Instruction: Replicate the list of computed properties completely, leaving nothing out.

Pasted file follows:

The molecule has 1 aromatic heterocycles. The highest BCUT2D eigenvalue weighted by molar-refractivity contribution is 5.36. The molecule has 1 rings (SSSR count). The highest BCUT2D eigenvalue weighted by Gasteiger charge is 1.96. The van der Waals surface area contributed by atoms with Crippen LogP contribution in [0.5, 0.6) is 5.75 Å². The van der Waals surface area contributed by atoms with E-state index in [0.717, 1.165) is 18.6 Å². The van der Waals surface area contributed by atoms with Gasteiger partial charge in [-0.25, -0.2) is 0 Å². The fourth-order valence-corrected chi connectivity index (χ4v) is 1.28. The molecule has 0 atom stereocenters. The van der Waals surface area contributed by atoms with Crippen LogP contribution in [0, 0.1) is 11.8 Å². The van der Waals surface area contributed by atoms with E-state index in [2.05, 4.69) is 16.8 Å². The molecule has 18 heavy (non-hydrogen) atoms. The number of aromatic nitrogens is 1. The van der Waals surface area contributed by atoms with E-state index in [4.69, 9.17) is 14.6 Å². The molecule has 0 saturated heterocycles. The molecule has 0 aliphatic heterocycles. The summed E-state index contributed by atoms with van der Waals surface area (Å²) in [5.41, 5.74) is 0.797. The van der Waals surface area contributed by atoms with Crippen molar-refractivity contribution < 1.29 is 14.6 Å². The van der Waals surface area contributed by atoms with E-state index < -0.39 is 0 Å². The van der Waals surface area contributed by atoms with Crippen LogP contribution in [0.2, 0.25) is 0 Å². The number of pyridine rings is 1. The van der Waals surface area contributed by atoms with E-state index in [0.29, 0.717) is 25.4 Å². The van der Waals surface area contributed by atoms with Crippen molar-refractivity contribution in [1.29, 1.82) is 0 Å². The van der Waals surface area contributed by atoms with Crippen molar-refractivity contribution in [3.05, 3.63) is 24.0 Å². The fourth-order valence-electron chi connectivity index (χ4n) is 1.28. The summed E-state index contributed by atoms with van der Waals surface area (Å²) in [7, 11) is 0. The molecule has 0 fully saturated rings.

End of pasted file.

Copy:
The molecule has 1 aromatic heterocycles. The highest BCUT2D eigenvalue weighted by molar-refractivity contribution is 5.36. The molecule has 1 rings (SSSR count). The highest BCUT2D eigenvalue weighted by Gasteiger charge is 1.96. The van der Waals surface area contributed by atoms with Crippen LogP contribution in [0.5, 0.6) is 5.75 Å². The van der Waals surface area contributed by atoms with E-state index in [0.717, 1.165) is 18.6 Å². The van der Waals surface area contributed by atoms with Gasteiger partial charge in [-0.25, -0.2) is 0 Å². The fourth-order valence-corrected chi connectivity index (χ4v) is 1.28. The molecule has 0 atom stereocenters. The van der Waals surface area contributed by atoms with Crippen LogP contribution in [0, 0.1) is 11.8 Å². The van der Waals surface area contributed by atoms with E-state index in [2.05, 4.69) is 16.8 Å². The molecule has 18 heavy (non-hydrogen) atoms. The number of aromatic nitrogens is 1. The van der Waals surface area contributed by atoms with E-state index in [4.69, 9.17) is 14.6 Å². The molecule has 0 saturated heterocycles. The molecule has 0 aliphatic heterocycles. The summed E-state index contributed by atoms with van der Waals surface area (Å²) in [5.41, 5.74) is 0.797. The van der Waals surface area contributed by atoms with Crippen molar-refractivity contribution < 1.29 is 14.6 Å². The van der Waals surface area contributed by atoms with E-state index < -0.39 is 0 Å². The van der Waals surface area contributed by atoms with Crippen LogP contribution in [0.2, 0.25) is 0 Å². The number of pyridine rings is 1. The van der Waals surface area contributed by atoms with E-state index in [0.29, 0.717) is 25.4 Å². The van der Waals surface area contributed by atoms with Crippen molar-refractivity contribution in [1.29, 1.82) is 0 Å². The van der Waals surface area contributed by atoms with Crippen molar-refractivity contribution in [3.05, 3.63) is 24.0 Å². The fourth-order valence-electron chi connectivity index (χ4n) is 1.28. The summed E-state index contributed by atoms with van der Waals surface area (Å²) in [7, 11) is 0. The molecule has 0 fully saturated rings.